Who Would You Nominate for President If Your Candidate Couldn't Lose?

Senator Bernie Sanders, an independent from Vermont and 2016 Democratic presidential candidate, raises his fist after speakin
Senator Bernie Sanders, an independent from Vermont and 2016 Democratic presidential candidate, raises his fist after speaking during a campaign rally Milton High School in Milton, Massachusetts, U.S., on Monday, Feb. 29, 2016. Sanders is pinning his hopes for staying in the Democratic presidential race on working-class white voters, the same constituency that helped Hillary Clinton extend her 2008 campaign. Photographer: Scott Eisen/Bloomberg via Getty Images

Democratic voters have a big decision in front of them today with the arrival of Super Tuesday, when roughly a dozen states hold democratic primaries/caucuses. Hillary Clinton currently has the lead in pledged delegates with 90, but Bernie Sanders is still close with 65, especially when you consider that 880 delegates will be awarded on Super Tuesday. But if Sanders doesn't have a stronger-than-expected showing on Super Tuesday, Clinton may be able to essentially lock up the nomination with an insurmountable delegate lead.

So in light of that, I have a question I'd like to ask Democratic Super Tuesday voters:

Who would you nominate for president if you were 100% sure that the candidate you chose would become the next president?

Because, guess what? It's true! Congratulations!

How do I know this? I can explain it in just six words: Donald Trump and the Republican Party.

I believe that "electability" is overrated. Candidates like John Kerry, John McCain, and Mitt Romney were deemed "electable" and got trounced, while even liberals like me couldn't imagine that a black candidate with a name like Barack Hussein Obama could be elected president in this (or, frankly, even the next) century.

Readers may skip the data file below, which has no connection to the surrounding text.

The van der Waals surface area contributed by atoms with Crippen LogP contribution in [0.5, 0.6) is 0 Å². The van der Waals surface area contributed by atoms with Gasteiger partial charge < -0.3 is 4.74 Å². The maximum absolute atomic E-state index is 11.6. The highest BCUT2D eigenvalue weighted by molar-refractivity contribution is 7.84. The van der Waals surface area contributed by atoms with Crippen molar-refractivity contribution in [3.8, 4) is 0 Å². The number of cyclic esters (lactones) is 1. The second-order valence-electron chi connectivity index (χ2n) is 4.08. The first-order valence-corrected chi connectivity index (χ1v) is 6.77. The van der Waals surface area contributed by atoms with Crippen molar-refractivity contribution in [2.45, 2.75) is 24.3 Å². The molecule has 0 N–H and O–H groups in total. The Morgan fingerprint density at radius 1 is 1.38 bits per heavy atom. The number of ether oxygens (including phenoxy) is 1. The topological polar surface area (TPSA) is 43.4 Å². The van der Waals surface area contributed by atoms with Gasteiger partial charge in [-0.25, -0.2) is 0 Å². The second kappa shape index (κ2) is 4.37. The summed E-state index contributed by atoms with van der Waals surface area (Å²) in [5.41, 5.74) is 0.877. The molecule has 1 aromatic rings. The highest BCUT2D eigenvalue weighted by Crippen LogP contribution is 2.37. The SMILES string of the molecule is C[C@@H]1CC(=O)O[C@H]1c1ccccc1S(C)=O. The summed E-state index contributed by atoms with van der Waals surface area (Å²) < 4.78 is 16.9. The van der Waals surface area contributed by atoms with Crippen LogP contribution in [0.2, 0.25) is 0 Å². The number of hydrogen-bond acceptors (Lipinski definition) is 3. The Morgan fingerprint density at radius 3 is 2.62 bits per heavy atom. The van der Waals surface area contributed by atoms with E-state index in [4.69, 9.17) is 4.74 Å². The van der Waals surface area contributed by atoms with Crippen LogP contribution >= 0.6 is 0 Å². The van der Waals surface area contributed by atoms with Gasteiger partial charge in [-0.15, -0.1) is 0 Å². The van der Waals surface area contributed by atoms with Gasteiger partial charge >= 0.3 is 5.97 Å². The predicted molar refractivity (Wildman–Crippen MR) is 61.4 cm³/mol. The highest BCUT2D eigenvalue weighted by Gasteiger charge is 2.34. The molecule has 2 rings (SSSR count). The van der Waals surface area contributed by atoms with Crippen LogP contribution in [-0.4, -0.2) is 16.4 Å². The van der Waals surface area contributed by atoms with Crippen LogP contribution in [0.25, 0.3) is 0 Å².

But while I set a low bar for who can broadly be considered electable, I strongly believe that a candidate can be so bigoted, offensive, dishonest, ignorant, and ridiculous that a majority of American voters will never elect them to be president. Trump embodies this description, as did republican candidates before him like Michelle Bachmann, Rick Santorum, and former Ku Klux Klan grand wizard David Duke.

In 2012, the Republican National Committee attempted to do some soul searching after losing big in their second straight presidential election. In a refreshingly blunt post mortem, the RNC concluded that in a country that was becoming more diverse, tolerant, less religious, and would soon have a population with a non-white majority, republicans would continue to lose national elections if they continued to cater solely to their all-white, aging, rural, xenophobic, misogynistic, religiously extreme base. Republicans would have to shelve divisive social issues and start listening to minorities, women, and the non-rich to show that they could provide solutions for the important issues in their lives.